We heard a couple of voices from the Palestinian side that were almost as dismissive as Mr. Wilder, saying “We could live in peace with them again as we once did, but they will never live in peace with us.” Thankfully, we also heard much saner voices on the trip, from across the political spectrum. The pattern seemed to hold, though: the saner voices were voices of those who actually *knew* some people well from the other side of the divide.
Dialog isn’t enough, and it’s non-productive if it serves only to justify the status quo. It seems to me that it is an essential part of moving forward, though. The power structures on all sides will be reluctant to move toward peace until the civil societies on all sides demand it, which will only happen when we stop believing the extremist rhetoric. That will only happen when we come to know each other.
This week has been astoundingly dense and deeply emotional. Two days into the trip I already felt like my experience had been worth the effort and expense. I had no idea how each of the following days would multiply that impression.
I’ve tried three times to start this update with a story from the trip, and each time I’ve found that the stories open onto a flood of other stories, questions and observations — it’s hard to be succinct when writing about an experience this rich.
So for now I won’t tell a story, I’ll just explain that though I knew before I came that this situation was profoundly complicated and intricate, I have found it exponentially more so than I could have imagined.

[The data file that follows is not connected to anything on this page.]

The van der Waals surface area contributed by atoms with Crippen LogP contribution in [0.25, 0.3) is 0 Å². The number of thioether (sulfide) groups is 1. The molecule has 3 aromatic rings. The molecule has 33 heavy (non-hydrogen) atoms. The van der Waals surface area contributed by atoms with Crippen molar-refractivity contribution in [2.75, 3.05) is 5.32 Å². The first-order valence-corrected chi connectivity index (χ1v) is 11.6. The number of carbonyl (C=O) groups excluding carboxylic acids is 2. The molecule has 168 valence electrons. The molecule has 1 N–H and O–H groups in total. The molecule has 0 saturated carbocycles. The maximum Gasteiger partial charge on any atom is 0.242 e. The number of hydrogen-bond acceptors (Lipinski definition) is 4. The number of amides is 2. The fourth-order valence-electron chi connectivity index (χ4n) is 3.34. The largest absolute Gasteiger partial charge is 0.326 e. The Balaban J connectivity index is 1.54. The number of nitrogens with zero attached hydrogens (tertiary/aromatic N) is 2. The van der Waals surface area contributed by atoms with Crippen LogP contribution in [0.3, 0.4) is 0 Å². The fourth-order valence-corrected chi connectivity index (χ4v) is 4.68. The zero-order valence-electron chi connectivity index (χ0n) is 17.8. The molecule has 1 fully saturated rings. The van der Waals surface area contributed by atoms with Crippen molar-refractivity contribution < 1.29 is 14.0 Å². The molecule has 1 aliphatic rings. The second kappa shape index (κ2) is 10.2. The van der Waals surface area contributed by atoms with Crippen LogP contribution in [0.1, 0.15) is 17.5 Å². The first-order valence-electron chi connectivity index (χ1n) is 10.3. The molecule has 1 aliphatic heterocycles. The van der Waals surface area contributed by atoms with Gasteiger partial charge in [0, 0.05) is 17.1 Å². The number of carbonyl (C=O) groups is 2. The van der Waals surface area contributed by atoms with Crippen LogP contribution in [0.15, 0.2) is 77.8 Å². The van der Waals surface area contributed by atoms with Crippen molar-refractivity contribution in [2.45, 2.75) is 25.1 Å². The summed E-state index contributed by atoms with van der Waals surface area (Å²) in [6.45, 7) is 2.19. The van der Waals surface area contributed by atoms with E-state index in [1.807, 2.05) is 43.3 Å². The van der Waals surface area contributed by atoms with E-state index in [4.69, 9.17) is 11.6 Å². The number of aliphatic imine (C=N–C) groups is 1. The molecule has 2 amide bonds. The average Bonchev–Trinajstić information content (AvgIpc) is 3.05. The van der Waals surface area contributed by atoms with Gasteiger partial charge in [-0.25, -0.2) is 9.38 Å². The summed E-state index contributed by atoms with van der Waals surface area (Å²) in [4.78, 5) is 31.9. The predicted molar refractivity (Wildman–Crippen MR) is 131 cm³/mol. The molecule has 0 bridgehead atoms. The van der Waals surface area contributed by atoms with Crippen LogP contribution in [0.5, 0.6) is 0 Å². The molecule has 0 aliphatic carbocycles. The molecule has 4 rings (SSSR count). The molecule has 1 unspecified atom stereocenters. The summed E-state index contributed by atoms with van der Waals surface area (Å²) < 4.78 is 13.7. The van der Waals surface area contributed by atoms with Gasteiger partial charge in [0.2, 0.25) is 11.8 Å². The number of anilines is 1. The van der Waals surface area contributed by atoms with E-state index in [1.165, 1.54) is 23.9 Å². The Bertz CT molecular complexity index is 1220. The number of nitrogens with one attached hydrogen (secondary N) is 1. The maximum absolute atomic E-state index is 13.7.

Perhaps more importantly, I’ve been struck by the strong sense that the intricacy of the issues does not excuse me from standing for justice wherever I find it to be lacking.
People of faith, especially those of the Abrahamic traditions (Christians, Jews and Muslims), have a duty to educate ourselves about the issue and advocate for just policies. Moreover, U.S. citizens have a duty to inform ourselves, given that we live in a democracy, and that we are paying a significant part of the cost of the occupation with our tax dollars. As Rabbi Heschel said, “In a democratic society, some are guilty, but all are responsible.”
We’ve had almost non-stop meetings and vivid experiences on this trip, from a briefing by the UN to conversations with right wing Zionists to visits in Palestinian homes slated for demolition by the government. We’ve walked through an Israeli checkpoint and talked with the founder of Rabbis for Human Rights and the Israeli Committee Against Home Demolitions.
All of it has broken my heart, but I hope and believe that those cracks are letting some Light in. If you’re one who offers prayers of any kind, I humbly request some for myself, as well as for the people of the Middle East.
You’ll notice, though (at least when I point it out), that when I said the conflict was complicated, I said “profoundly complicated,” not “hopelessly complicated,” as we so often hear. When we met with Abir Kopty this morning (a young Palestinian, human rights activist and Coptic Christian) she said “We learned, as Palestinians, ‘You are not allowed to lose hope. This is not your right.’”
To that, I say “Sah,” which in Arabic means “that’s right.” As Vaclav Havel said, “Hope is not prognostication, it is an orientation of the spirit.”